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Exercises to Rehab Your Wrist Sprain

by Jaydee Vykoukal, PT, DPT August 19, 2020 0 Comments

Wrist Ring Grip Exercise

Restoring strength and stability with the right wrist sprain exercises is a surefire way to help you recover as quickly as possible. Once you’ve allowed enough time for initial rest and healing of this common injury, it's time to get started. Keep reading to learn more about stretches and exercises for after a wrist sprain.

Range of Motion Stretches

Wrist range of motion will be the first step in starting a home program when you are ready. This will help restore normal wrist function, reduce stiffness, and is a great warm-up for higher-level wrist exercises when possible.  

Wrist Flexion and Extension

Sit with the arm comfortably supported and the wrist free to move. With the palm facing down toward the floor and fingers in a gentle fist, you will simply be bending and extending the wrist as far as you can comfortably go. Keep the motion slow and controlled. At the top of each direction you can stop and hold it for 1-3 seconds for a further stretch as well.

Alternate 15 times in each direction for up to 2 sets per day.

Wrist Radial and Ulnar Deviation

Your starting position will be the same as it was for wrist flexion and extension with the palm facing down. This time you will be moving the wrist from side to side toward the thumb side and then the pinky side. This is a very small wrist movement so don’t force it. Make sure to keep the wrist in neutral (not bent or extended) throughout the exercise.

Alternate 15 times in each direction for up to 2 sets per day.

Wrist Pronation and Supination

Keep the wrist supported again. This time you will be rotating the wrist and forearm rhythmically. Keep the elbow and shoulder still as you rotate the hand to face the palm up toward the ceiling. Then, reverse the motion and let it rotate down toward the floor. Keep the wrist neutral throughout.

Alternate 15 times in each direction for up to 2 sets per day.

Wrist Strengthening

If wrist range of motion is well tolerated, the next step will be to start rebuilding muscle strength in the wrist. Basically, you will be adding weights or resistance to the range of motion exercises from above. Always start with small weights and progress from there. Grab a 1 pound dumbbell, soup can, or water bottle to get started.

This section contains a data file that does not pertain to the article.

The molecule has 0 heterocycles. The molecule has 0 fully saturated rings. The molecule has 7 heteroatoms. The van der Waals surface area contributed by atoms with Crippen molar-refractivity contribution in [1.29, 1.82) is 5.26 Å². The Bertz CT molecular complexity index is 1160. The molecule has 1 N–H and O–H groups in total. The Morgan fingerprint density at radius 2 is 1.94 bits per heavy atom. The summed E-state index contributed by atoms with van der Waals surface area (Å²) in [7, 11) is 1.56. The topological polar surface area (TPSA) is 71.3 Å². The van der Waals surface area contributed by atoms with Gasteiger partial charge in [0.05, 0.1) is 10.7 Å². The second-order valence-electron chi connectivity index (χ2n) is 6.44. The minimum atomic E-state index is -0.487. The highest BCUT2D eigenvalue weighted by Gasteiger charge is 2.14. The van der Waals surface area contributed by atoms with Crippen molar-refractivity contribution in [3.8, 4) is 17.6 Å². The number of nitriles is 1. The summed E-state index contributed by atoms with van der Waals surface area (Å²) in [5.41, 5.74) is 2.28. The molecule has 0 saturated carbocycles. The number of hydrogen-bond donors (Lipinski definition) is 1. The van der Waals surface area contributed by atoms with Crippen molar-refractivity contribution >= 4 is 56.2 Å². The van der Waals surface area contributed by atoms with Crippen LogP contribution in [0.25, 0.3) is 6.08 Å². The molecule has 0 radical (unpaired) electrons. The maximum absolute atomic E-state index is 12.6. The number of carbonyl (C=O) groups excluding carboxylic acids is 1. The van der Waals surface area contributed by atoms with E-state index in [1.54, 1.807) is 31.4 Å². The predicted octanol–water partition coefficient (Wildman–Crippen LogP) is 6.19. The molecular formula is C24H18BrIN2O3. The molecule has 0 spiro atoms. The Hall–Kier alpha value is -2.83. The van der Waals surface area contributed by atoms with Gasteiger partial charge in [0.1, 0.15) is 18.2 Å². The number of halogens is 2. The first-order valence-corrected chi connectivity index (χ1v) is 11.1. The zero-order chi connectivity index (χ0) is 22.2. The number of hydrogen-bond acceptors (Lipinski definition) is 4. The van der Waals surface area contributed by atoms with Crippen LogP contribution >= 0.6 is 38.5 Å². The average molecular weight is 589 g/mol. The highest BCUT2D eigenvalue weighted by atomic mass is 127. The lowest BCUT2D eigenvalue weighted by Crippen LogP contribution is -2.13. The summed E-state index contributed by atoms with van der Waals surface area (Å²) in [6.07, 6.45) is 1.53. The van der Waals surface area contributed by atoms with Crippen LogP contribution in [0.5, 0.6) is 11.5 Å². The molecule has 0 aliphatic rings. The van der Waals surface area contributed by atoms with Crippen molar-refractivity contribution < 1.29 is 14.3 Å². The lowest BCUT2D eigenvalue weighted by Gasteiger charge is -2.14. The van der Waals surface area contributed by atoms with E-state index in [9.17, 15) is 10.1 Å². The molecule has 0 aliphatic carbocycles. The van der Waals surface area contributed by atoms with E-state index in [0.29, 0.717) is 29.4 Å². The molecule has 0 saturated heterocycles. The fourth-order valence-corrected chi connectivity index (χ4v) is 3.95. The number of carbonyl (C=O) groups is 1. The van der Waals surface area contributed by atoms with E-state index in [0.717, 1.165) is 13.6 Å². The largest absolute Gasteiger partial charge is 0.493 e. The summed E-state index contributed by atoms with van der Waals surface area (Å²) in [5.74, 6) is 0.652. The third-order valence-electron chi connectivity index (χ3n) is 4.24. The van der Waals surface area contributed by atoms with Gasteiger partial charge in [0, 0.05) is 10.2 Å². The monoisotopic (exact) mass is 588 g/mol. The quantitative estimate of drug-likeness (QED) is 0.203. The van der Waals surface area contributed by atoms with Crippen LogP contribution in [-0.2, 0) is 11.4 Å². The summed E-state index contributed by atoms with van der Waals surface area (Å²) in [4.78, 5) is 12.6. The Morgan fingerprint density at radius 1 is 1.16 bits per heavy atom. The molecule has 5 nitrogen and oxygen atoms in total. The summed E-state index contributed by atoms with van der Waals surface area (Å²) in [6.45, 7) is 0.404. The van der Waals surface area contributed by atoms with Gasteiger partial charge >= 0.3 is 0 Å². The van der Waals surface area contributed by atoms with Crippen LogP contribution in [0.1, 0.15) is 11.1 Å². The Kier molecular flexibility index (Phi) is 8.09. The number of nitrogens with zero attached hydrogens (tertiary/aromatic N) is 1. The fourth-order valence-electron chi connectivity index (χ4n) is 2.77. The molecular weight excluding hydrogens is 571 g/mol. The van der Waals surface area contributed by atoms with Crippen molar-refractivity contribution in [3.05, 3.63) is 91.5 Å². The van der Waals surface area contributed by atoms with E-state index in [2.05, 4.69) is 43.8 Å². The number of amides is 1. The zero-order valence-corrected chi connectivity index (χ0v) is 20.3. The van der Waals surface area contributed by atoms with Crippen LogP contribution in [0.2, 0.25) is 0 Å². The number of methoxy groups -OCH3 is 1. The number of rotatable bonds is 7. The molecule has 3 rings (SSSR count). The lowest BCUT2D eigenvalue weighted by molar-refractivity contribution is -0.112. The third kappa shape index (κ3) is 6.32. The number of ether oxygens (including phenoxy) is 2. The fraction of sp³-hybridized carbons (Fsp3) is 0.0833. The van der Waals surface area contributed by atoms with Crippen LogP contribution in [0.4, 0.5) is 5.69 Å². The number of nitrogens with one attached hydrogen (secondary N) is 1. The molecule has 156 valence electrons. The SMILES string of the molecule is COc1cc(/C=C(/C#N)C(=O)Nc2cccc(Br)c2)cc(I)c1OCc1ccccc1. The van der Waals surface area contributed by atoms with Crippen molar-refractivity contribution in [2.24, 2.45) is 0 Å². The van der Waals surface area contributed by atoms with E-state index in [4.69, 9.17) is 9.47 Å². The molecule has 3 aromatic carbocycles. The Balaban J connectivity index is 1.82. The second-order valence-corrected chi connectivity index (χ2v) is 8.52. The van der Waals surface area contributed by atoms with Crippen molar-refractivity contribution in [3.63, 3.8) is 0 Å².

Wrist Flexion

Sit or stand with the forearm supported and wrist free to move. This can be done with a table, your knee or the opposite hand. Hold the weight in your hand with the palm facing up toward the ceiling. Then, lift the palm of the hand up toward the ceiling as you bend the wrist. Make sure the motion is controlled as you return to the starting position and repeat.

Repeat up to 15 times for 2 sets each day.

Wrist Extension

Follow the same set up for supporting the arm as you did with wrist flexion. Now, hold your weight in your hand with your palm facing down toward the floor. Lift the back of the hand up toward the ceiling as you extend the wrist. Keep the range of motion comfortable. Move for a count of 2 in each direction.

Repeat 10-15 times for up to 2 sets each day.

Wrist Radial Deviation

Again, keep your wrist supported as you continue with your strength program like the two exercises above. This time you will turn your wrist so that your thumb is facing up toward the ceiling. The wrist movement is a small sideways bend as you lift your thumb side of the wrist up toward the ceiling. Keep the wrist neutral (not bent or extended) as you complete this small move.

Repeat 10-15 times for up to 2 sets each day.

Wrist Pronation and Supination